You may be wondering what this is and indeed I have been rather quiet about it. For years I wrote poems, more than a thousand. By the time I was ready to consider publishing, poetry was being dropped off the submission lists. The message that went around was that no one bought poetry. So the project was shelved.
In 2019 the first real interview with my mother, Sally, was released in a podcast “A Perfect Storm: The true story of the Chamberlains” by John Buck. My parents rarely speak about when we met the Chamberlain family at Uluru on 17 August 1980. The event is too painful and reminds them that it could have been us.
Expression in the form of words
My parents have always loved my poetry. For years I thought they were being completely bias. After all, isn’t that what parents do? I sent off some poems to John Buck who said I should publish them. It’s been almost forty years since I met Azaria. There comes a time when all that grief needs be let go. The book of poems has helped my parents talk about that day.
The book contains ten photos taken by my father on 17August 1980, and fifty poems about Azaria. These describe people, events and some of the emotions that went with it. The poems are quite personal and I have thought long and hard about publishing them. It is time for forgiveness and it is time to acknowledge the grief and loss of a beautiful baby.
With four days to go it’s panic time. Did I order enough books? Do I have enough postcards? This will be the first book fair I have been to as an author. It exhilarating and nerve wrecking all at the same time. The cat’s idea of helping consists of opening the boxes and pulling the packaging out.
This has been months in the planning, but there are always the last minute things that tend to be forgotten. Pencil in the date, ask for help and let people know. The last two weeks have gone so fast. I am looking forward to a wonderful, if not exhausting, day.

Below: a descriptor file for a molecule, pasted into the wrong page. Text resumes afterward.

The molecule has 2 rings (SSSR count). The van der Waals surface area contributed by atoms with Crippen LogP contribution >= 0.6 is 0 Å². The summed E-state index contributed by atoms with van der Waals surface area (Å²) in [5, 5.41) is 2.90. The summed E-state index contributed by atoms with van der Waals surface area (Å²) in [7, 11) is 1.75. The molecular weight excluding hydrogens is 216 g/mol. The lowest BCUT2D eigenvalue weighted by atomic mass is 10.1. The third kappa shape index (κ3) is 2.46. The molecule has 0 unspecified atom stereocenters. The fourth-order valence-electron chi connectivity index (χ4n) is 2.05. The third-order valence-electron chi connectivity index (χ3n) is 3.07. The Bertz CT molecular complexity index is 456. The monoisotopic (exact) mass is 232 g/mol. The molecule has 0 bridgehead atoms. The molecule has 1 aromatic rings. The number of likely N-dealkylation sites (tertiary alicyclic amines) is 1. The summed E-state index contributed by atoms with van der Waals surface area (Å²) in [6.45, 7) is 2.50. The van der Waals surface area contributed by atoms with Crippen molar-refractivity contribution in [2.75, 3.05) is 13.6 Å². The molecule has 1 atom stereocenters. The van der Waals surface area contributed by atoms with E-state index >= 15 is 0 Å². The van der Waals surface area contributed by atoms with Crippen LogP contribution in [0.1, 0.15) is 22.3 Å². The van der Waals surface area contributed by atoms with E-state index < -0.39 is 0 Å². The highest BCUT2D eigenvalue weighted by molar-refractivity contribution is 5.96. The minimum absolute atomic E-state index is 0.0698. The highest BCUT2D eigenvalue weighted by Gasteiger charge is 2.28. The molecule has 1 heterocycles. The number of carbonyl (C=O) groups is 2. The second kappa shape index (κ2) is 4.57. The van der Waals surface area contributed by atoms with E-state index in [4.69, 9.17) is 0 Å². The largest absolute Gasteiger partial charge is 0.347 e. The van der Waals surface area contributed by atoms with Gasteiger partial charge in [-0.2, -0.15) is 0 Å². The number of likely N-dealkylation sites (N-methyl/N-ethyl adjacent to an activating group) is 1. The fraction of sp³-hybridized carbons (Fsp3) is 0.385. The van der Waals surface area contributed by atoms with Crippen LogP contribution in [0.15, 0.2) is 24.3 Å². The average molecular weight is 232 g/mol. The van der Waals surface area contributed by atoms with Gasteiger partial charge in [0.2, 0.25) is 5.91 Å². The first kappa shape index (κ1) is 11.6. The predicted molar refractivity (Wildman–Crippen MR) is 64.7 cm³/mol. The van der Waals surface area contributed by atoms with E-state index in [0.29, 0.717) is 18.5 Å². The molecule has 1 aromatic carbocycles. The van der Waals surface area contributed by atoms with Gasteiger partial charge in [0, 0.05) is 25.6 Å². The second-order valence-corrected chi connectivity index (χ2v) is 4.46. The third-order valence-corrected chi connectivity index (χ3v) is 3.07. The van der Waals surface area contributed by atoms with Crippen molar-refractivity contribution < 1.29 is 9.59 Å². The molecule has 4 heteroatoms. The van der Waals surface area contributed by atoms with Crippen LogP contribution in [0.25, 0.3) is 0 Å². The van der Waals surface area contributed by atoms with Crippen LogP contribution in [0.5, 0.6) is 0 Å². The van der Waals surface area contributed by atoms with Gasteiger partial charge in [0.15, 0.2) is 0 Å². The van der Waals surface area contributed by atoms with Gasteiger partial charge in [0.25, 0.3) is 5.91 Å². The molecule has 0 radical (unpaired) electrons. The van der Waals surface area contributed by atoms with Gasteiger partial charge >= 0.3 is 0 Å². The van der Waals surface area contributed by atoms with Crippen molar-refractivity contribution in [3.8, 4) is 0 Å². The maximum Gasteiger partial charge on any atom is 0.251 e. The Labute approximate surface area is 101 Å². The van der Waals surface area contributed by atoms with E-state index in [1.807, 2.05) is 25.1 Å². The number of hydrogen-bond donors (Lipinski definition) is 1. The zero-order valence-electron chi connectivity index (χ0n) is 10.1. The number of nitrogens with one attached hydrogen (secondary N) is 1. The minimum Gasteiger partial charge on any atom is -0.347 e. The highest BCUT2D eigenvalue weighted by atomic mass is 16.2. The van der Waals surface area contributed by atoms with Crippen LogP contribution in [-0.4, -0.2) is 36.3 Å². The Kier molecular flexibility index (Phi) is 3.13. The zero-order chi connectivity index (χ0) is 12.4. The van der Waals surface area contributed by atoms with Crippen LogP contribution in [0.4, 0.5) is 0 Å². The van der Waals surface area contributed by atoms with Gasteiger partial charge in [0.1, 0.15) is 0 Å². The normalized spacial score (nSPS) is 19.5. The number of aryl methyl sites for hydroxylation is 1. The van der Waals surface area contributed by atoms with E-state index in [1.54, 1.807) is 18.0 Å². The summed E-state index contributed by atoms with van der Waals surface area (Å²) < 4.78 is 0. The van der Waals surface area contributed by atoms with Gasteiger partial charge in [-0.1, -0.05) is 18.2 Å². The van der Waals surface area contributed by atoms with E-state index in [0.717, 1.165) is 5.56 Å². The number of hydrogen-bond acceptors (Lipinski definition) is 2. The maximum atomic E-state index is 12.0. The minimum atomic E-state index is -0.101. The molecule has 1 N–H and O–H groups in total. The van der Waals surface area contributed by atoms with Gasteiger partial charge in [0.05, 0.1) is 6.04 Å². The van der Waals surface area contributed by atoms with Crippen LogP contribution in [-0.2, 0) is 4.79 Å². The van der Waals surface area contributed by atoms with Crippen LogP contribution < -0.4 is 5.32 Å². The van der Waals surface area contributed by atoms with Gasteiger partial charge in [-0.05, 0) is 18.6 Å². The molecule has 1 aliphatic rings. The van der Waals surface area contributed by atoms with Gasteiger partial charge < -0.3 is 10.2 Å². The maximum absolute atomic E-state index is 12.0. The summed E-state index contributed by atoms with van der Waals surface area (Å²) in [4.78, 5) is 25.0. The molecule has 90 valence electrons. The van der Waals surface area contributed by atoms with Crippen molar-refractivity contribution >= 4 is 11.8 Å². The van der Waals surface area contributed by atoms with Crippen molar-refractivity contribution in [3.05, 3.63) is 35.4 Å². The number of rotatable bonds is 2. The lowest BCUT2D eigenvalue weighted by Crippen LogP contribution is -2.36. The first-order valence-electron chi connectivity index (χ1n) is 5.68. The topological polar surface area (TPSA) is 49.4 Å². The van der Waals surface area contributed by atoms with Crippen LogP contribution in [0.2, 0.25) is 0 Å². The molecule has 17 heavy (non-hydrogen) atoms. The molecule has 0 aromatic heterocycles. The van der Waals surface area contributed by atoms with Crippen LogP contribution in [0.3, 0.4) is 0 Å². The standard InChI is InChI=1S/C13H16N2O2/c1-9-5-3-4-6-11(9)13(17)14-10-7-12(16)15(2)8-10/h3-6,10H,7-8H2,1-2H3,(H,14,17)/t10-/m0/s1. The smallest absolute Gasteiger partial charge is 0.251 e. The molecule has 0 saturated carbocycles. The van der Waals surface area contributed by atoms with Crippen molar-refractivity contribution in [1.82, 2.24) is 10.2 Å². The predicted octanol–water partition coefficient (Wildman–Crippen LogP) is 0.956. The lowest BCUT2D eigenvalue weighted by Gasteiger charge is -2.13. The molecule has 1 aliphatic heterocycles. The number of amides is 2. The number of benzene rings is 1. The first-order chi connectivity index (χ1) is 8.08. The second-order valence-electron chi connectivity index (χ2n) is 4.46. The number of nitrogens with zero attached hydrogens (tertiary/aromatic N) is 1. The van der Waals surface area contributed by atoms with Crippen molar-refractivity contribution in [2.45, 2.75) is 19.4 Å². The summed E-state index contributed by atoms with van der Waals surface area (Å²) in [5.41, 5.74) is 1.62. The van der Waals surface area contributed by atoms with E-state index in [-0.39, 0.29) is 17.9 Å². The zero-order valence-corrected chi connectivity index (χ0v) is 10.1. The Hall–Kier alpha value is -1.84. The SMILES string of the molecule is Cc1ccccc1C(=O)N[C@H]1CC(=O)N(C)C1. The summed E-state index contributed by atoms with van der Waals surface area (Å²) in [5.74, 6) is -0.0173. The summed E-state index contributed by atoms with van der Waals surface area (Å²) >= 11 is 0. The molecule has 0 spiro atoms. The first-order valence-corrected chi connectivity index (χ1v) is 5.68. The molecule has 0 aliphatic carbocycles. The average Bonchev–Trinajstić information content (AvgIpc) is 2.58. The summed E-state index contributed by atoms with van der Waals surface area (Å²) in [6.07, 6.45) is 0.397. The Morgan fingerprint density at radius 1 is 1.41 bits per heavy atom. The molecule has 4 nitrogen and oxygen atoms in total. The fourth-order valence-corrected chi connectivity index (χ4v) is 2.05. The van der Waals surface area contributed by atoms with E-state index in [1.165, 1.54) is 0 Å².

The whole process of editing can feel like it goes on forever. At some point, after almost giving up several times there is the end. More to the point it’s an artificial end because this is where the draft is ready to hand off to someone else to check. There are a few things on my list for preparation before I hand anything over.
Checklist Before Handover
Each type of story will vary in what you need. I write fantasy so my list looks like this.
Check names, terms and places.
Ensure the master Glossary is complete (this is for the editor).
Check all italics and unusual formatting.
Check basic formatting such as numbering.
Consider the size of the document and preferred format (my editor prefers paper copy).
It may feel like you are on your own when writing and with the initial stages of editing. This part is where communication is key. Make sure your editor has time allotted and is expecting the draft. Make sure to confirm your arrangements including time frames and expectations. By this stage you are probably so sick of editing that you can’t wait. This is all about letting a fresh set of eyes go over the work. Each story has its own nuances so keep an open mind and be prepared to make changes.